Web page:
GAO’s reports and testimonies give Congress, federal agencies, and the public timely, fact-based, non-partisan information that can improve government operations and save taxpayers billions of dollars.
Thousands of facilities use hazardous chemicals, and hundreds of them are subject to both Department of Homeland Security anti-terrorism standards and other federal chemical safety or security programs.
We reviewed 8 such programs and compared them to DHS's standards.
Facilities that produce, use, or store hazardous chemicals could be targeted by terrorists. The Department of Homeland Security identifies and regulates high-risk facilities that contain certain quantities of these chemicals.
We make more than 1,000 recommendations annually to help improve government. We alert department heads to the recommendations that can save the most money, address issues on our High Risk List, or significantly improve their operations.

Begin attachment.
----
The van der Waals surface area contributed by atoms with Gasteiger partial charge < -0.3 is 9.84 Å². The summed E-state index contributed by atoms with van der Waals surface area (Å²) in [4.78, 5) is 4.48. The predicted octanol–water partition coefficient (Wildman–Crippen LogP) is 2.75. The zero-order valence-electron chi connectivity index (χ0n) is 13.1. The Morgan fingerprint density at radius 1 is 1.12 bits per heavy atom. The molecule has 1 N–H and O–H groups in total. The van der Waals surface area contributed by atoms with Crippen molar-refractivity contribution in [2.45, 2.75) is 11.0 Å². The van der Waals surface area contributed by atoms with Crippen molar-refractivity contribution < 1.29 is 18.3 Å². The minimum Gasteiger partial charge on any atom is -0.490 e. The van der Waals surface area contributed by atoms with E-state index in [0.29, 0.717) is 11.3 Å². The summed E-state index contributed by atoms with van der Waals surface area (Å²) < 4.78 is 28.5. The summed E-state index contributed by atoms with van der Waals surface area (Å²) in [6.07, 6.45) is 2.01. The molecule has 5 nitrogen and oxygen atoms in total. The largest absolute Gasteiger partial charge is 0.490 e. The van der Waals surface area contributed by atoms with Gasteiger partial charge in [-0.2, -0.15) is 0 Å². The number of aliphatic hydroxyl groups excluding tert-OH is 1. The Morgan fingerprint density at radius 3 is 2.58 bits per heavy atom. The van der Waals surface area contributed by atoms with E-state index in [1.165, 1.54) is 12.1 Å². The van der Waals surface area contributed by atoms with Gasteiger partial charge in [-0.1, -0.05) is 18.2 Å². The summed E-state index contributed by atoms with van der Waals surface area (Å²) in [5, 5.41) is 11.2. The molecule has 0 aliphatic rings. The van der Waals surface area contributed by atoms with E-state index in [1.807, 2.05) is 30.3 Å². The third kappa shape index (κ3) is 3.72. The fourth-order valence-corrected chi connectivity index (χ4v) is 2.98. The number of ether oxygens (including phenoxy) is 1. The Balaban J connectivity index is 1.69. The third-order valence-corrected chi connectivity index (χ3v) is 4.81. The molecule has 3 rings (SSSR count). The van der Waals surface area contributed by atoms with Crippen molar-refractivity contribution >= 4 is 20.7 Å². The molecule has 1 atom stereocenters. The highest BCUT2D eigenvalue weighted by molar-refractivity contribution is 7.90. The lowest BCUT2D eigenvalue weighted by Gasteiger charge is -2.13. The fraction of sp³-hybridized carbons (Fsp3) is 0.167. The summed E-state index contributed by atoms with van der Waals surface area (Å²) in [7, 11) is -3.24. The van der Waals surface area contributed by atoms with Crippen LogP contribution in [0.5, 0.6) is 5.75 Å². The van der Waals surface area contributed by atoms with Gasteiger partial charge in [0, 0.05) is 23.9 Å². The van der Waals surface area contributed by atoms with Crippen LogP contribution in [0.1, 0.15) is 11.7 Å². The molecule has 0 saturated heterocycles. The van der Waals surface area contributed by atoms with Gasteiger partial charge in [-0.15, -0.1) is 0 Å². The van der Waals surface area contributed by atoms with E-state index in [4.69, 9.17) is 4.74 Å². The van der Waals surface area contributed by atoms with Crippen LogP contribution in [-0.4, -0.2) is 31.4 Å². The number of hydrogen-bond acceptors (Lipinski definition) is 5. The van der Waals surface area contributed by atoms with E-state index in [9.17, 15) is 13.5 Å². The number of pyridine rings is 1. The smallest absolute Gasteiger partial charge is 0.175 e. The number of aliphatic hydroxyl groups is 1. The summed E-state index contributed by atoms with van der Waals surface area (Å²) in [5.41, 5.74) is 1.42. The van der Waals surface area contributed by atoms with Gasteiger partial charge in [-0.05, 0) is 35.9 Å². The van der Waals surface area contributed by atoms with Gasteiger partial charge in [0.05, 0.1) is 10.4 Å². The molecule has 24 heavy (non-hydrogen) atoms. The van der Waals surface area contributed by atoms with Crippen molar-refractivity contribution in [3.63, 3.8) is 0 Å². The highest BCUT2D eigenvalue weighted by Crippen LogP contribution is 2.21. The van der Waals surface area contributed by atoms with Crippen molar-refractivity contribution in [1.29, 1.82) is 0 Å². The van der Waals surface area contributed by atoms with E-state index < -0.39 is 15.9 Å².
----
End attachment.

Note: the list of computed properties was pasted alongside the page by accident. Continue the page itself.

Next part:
Q: How does the government help keep banks, water systems, and other critical infrastructure from getting hacked?
A: A federal agency that issues standards and procedures—NIST—has a cybersecurity framework that critical infrastructure organizations can adopt.
Extreme weather related to climate change potentially threatens utilities that produce drinking water and treat wastewater.
We examined federal technical and financial assistance to make such infrastructure more resilient to extreme weather and asked experts about additional options.
Federal agencies are increasingly using cloud computing services. Cloud computing offers benefits but also poses cybersecurity risks. OMB requires agencies to use the Federal Risk and Authorization Management Program to authorize their use of cloud services.
Environmental justice seeks to address the disproportionately high health and environmental risks found among low-income and minority communities by seeking their fair treatment and involvement in environmental policy.